Commentary

Tariffs Key to Successfully Negotiating Trade Deals

As the Trans-Pacific Partnership (TPP) talks get bogged down in technical issues (such as the length of data protection for biologic medicines), and with another missed deadline last week putting completion of the negotiations in peril, people may wonder if trade liberalization has reached its limit. Are trade deals still possible these days?

In fact, trade liberalization is doing just fine. With the TPP, much of the delay results from the “global governance” approach that has evolved in recent years, under which international agreements bind governments to regulate in a wide range of policy areas. But we needn’t get bogged down in the travails of the TPP. There are other options for trade talks besides broad governance agreements.

As contentiousness and controversy swirl around the TPP, another trade deal is quietly being negotiated at the World Trade Organization: an agreement to eliminate tariffs on a wide range of information-technology goods. If the TPP fails, this deal could serve as a model for future trade liberalization.

If we could focus trade liberalization efforts on helping consumers through the elimination of import taxes, rather than adding new governance mandates at the request of interest groups, a lot of the opposition to trade agreements would melt away.

The traditional global-governance route carries with it the burden of extensive rules on how much protection governments must offer for patents, copyright, trademarks, and other forms of intellectual property. There are also enforceable labor rules, based on International Labor Organization standards, that signatories must comply with, and there are requirements to enforce domestic and multilateral environmental laws and agreements.

All these rules were added to trade agreements by one interest group or another. In domestic legislation, whenever governments are acting, people try to add their issue to the agenda, and that has been the case for trade negotiations as well.

Eventually, though, granting an interest group its wishes leads to push-back from someone on the other side. Thus, strong intellectual property protection gave rise to criticism from liberal public health groups that support access to affordable medicine. And enforceable labor rights irritated those on the right who worry about sovereignty and think of trade deals as a path to world government. The reality is that adding so many issues to the mix has made trade deals very hard to negotiate.

Luckily, there is an alternative. At the WTO, more than 50 countries are in the midst of negotiating a tariff-reduction deal on IT products. Among the items covered are semiconductors, GPS navigation systems, MRI machines, telecommunications satellites, and touch screens. Most tariffs will be eliminated on these products within three years, with reductions beginning in 2016. Most importantly, these tariff reductions will be offered to all WTO members, not just to the other countries making reductions.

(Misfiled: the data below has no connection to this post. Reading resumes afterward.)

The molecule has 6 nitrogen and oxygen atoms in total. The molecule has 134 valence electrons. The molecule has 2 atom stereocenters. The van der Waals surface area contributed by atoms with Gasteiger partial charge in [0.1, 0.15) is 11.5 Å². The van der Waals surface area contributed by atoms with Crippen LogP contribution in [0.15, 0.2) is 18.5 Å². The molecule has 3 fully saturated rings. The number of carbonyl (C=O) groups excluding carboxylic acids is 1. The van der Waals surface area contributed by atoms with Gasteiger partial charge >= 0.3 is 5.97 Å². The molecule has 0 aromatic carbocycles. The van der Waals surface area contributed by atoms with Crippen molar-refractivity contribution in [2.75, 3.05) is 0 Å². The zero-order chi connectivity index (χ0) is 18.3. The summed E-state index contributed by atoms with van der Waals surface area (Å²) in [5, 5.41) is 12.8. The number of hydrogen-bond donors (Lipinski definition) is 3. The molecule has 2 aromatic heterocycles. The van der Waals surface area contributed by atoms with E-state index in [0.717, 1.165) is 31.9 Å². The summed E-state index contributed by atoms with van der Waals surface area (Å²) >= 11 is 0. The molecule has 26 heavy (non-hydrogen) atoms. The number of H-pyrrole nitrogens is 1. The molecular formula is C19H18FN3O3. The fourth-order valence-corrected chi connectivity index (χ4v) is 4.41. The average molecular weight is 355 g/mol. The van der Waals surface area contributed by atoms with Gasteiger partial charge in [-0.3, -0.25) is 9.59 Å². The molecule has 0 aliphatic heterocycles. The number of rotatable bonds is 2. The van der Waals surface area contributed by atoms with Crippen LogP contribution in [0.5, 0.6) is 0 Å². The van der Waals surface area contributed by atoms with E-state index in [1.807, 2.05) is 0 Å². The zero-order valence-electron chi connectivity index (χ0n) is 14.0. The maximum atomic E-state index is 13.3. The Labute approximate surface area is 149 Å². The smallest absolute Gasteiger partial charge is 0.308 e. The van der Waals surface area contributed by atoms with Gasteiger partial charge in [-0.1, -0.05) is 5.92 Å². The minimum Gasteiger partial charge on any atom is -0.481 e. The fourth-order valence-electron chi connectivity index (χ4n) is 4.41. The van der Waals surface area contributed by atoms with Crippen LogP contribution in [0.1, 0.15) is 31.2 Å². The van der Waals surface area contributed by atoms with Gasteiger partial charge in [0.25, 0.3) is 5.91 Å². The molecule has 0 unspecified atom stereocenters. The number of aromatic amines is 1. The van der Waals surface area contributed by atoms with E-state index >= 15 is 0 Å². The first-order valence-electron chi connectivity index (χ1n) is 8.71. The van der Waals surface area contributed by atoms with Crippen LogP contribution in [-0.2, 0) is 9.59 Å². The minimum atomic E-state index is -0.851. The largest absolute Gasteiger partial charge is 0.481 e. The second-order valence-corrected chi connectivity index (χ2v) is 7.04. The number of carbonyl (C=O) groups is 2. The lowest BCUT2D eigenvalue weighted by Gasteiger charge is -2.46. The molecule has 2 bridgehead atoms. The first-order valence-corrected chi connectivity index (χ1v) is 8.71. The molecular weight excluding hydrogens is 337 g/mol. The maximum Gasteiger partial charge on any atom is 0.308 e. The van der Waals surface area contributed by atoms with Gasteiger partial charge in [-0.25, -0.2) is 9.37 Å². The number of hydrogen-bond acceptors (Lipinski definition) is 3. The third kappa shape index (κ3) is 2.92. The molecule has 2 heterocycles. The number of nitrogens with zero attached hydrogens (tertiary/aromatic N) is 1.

Unlike tariff reductions in the TPP, which would create preferential rates among the 12 parties, the WTO IT deal would constitute liberalized trade for all 161 organization members. Now that’s a free-trade agreement.

To be fair, trade liberalization of this sort is not always easy. One of the issues holding up the TPP concerns traditional protectionist measures in the agriculture sector. Tariff reductions are politically feasible in the IT sector right now, but many domestic industries lobby hard to avoid competition from foreigners, and that means trade liberalization will always be a challenge.

Nevertheless, progress with the WTO deal shows how much easier trade talks are when you leave out the governance issues. Most TPP critics — including the Sierra Club and the Electronic Frontier Foundation — have voiced no criticism of the WTO deal. Their TPP rhetoric can be quite strong, but they have not even bothered to take a position on the imminent IT deal. Lower tariffs on information-technology products are simply not of concern to them.

The lesson to draw from this is that if we could focus trade liberalization efforts on helping consumers through the elimination of import taxes, rather than adding new governance mandates at the request of interest groups, a lot of the opposition to trade agreements would melt away.

At this point, completion of the TPP looks far off. But even if it is finished someday, we should not lose sight of the simpler, more economically beneficial, and less controversial form of trade liberalization that has historically provided the basis for trade deals: lowering tariffs for everyone.

Simon Lester is a trade policy analyst at the Cato Institute.